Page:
People Of WFIT
Mon April 23, 2012
Prosecutor Accuses Clemens Of 'Deceit,' 'Dishonesty'
Originally published on Tue April 24, 2012 6:49 am
The retrial of baseball great Roger Clemens began in earnest Monday after a week of jury selection. Clemens is charged with lying in 2008 to a congressional committee when he denied ever using steroids or human growth hormone.
He will be judged by a jury of 10 women and 6 men — 12 jurors and 4 alternates — who will decide whether Clemens lied under oath about using the drugs when he testified before a congressional committee investigating the use of performance-enhancing drugs in baseball.
Prosecutor Steven Durham in his opening statement to the jury said Monday that Clemens, unlike other baseball greats who owned up to their mistakes, told lies and "other lies to cover up those lies." The prosecutor used a string of pejoratives to describe what he called the "Clemens story" — "deceit ... dishonesty ... betrayal ... hypocrisy ... vanity ... ego ... and pride."
The prosecution's main witness is onetime trainer Brian McNamee, who is expected to testify that he repeatedly injected Clemens with steroids and HGH. Clemens' defense lawyers will argue that McNamee made up the steroids allegations and then cut a deal for immunity from prosecution in exchange for his testimony.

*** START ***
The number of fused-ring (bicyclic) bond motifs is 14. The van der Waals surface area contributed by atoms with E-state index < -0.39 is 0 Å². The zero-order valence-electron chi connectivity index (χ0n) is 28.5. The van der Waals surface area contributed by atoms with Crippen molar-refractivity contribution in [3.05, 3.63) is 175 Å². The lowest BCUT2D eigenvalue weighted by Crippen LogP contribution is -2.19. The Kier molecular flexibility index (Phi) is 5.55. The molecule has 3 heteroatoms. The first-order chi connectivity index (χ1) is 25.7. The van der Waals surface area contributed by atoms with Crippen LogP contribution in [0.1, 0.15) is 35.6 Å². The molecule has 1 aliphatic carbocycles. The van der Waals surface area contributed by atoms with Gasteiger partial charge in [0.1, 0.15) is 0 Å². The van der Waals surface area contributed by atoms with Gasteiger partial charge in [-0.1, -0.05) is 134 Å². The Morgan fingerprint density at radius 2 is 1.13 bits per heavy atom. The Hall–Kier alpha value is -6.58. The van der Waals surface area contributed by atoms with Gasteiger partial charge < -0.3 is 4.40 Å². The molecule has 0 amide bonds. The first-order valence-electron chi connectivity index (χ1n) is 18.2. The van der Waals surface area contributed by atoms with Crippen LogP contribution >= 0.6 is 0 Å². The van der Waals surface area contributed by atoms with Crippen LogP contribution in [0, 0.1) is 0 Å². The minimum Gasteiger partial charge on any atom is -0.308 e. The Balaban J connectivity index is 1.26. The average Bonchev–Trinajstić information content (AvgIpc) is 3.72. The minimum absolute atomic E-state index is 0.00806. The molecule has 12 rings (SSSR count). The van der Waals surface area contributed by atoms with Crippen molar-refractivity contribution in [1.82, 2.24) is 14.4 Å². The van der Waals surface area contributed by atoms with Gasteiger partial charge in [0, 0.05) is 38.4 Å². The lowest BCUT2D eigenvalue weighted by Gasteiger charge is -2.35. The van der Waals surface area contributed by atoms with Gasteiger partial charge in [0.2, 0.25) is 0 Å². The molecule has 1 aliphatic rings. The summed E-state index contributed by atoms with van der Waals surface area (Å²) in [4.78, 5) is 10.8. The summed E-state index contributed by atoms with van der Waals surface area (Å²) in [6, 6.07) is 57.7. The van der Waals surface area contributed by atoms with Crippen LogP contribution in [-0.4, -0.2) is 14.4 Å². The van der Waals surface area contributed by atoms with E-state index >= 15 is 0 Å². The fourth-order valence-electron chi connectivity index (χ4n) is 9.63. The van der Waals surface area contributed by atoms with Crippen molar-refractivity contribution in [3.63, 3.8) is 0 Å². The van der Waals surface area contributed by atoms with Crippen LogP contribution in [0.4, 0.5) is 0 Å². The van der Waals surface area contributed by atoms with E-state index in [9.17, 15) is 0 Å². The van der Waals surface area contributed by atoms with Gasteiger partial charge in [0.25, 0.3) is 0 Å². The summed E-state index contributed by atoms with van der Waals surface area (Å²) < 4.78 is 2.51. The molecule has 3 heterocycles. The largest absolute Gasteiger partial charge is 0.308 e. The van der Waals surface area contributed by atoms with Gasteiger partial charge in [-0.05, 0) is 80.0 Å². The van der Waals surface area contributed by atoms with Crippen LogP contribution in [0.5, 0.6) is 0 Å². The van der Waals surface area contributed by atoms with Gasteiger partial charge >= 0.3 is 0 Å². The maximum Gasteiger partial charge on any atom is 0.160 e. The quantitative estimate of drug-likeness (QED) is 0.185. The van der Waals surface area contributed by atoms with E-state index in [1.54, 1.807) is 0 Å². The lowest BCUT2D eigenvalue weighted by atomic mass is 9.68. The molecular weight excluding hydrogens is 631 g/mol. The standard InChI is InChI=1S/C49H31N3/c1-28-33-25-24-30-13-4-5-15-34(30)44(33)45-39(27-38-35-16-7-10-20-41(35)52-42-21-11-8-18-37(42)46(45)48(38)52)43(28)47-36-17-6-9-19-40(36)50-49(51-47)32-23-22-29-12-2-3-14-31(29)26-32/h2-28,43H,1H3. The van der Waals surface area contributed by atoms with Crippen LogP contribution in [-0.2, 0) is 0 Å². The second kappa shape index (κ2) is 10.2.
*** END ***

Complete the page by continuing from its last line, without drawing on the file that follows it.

The defense will also highlight McNamee's character warts, which include him parlaying his position as a Yankees trainer into a job promoting dietary supplements and marketing himself as Dr. Brian McNamee — a title he earned from a diploma mill in Louisiana that has since been shut down. He was also investigated on a rape charge in 2001 involving a near fatal dose of a date-rape drug, but police dropped the matter after questions were raised about the alleged victim's credibility.
Because of McNamee's past, the prosecution will try to buttress his testimony with physical evidence such as syringes and cotton swabs that have traces of steroids, HGH and Clemens' DNA. The problem is what lawyers call "chain of custody." McNamee claims he kept these syringes and cotton swabs for two years in a closet, while the defense will likely suggest that McNamee doctored them.
The prosecution is also expected to call a more stellar witness: fellow pitcher and teammate Andy Pettitte, who was one of Clemens' best friends. Pettitte has admitted using these drugs, and says Clemens once admitted to him that he used HGH. Clemens doesn't say his old friend is lying. He says Pettitte either misheard or misunderstood something he said.
Clemens' first trial was aborted last summer when prosecutors showed the jury evidence that Judge Reggie Walton had ruled inadmissible, and a mistrial was declared.